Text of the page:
to read close at hand. There is a book of short stories tucked into a nook in each car just in case. When I go on a trip the tote of books is the first thing I pack, after the trip to the library to pick out an audio book to listen to if we're driving. I own thousands of books. Enough that the grands tell me "Grandma, you live in a library." I do, and they love it, too.
I love bookstores. They make me happy. They calm me on rough days. I need only to step inside the door and take a deep breath. I've noticed people who go to bookstores are good, considerate and polite people (except the ones who insist on talking on their cell phones about nothing important, bothering the browsing of the rest of us.) I like striking up a conversation with customers who are in the same section I'm in.
That's probably why this book struck me so.
A.J. Fikry, when we meet him, is a mess. His wife just died, he is dealing with his grief by being very crabby and drinking himself to sleep, he's a young curmudgeon and his little bookstore on Alice Island is not doing well. And as if bad luck breeds bad luck, one day a prized, very valuable, very coddled book is stolen. And if that's not enough, one day he walks into his store and finds a two year old child with a note attached. Topping it all off, his favorite sales rep is replaced with .... a woman!
This is the story of A.J. Fikry and his Island Bookstore and the people on this little island. It's as much a story of books, because at each chapter head there is a note from A.J. with one of his short story recommendations (he dislikes just about anything and at first is very snotty about it, but loves and respects the short story) as it is A.J.'s story.
But the thing that really struck me was the sense of community this little store on this little island is the center of. People who never read before now run book groups. Author visits are now encouraged and attended. A.J. now recognizes the preferences of the people on the island and stocks their likes. His business grows, even during the off season when the tourists have gone home.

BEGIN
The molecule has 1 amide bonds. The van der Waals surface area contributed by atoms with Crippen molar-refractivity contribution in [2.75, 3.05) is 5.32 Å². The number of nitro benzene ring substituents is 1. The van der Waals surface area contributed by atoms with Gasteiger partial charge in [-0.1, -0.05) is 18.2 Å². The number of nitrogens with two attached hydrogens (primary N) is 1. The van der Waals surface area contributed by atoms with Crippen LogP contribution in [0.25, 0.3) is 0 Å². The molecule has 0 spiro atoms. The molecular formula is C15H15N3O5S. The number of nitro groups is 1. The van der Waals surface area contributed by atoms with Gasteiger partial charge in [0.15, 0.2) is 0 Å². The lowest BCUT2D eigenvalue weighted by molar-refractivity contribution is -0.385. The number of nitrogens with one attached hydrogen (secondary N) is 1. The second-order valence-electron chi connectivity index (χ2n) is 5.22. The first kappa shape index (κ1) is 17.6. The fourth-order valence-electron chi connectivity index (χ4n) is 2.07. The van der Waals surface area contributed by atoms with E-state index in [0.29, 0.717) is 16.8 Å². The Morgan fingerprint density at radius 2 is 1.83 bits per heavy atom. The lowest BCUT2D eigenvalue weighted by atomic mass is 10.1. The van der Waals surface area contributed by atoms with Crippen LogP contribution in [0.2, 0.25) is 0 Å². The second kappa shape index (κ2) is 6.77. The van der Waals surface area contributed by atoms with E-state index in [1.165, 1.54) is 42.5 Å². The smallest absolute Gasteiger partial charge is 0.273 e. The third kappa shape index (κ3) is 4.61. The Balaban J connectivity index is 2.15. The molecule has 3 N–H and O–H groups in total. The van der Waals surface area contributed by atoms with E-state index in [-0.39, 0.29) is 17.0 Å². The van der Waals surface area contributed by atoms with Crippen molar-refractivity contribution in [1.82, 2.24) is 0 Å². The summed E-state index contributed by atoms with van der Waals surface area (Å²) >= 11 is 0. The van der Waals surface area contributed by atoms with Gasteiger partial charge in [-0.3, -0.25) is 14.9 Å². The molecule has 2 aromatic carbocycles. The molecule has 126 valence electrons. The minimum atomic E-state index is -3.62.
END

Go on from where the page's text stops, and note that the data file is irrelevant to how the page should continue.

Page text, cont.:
A bookstore is a heart of any community. Some hearts beat faster than others and some are stronger than others. But it beats. The blood is the people who flow into and out of the doors every day. Without those people, the heart can't beat and sadly that's the way things are turning for book lovers. Maybe this book struck a chord because we are losing our bookstores.
Within two months two favorite bookstores in Grand Rapids closed. One closed a branch, leaving half of the city without a bookstore. Yes, I will drive the extra ten miles to get to the other branch, but it's not the same as having a store in the neighborhood.
The other store is so near and dear to my heart it truly breaks my heart to see it go. This store, Pooh's Corner, in Grand Rapids, truly is/was the heartbeat of children's literature. There wasn't a curmudgeon among the booksellers, they loved children and their books too much to be crabby. Their collective knowledge was unsurpassed anywhere. I started taking my children there when they opened 38 years ago and my daughter has been taking our grandgirls since they've been born. I even worked there for about 4 years. Losing this is like a death in the family.
I will, for the sake of full disclosure say that I read this book on my eReader as a review copy sent to me by the publisher so I could read and comment on it. But you know what? I'm going to go out and buy this one so I can also have it in my hands and on my shelf and can talk about it.
Like in A.J.'s life, ebooks are taking over, buying online is so common it hardly bears mentioning.But browsing online isn't browsing in a bookstore. And if browsing online is the way it's going to be, then we are going to lose all of our bookstores.
And that means the heart stops.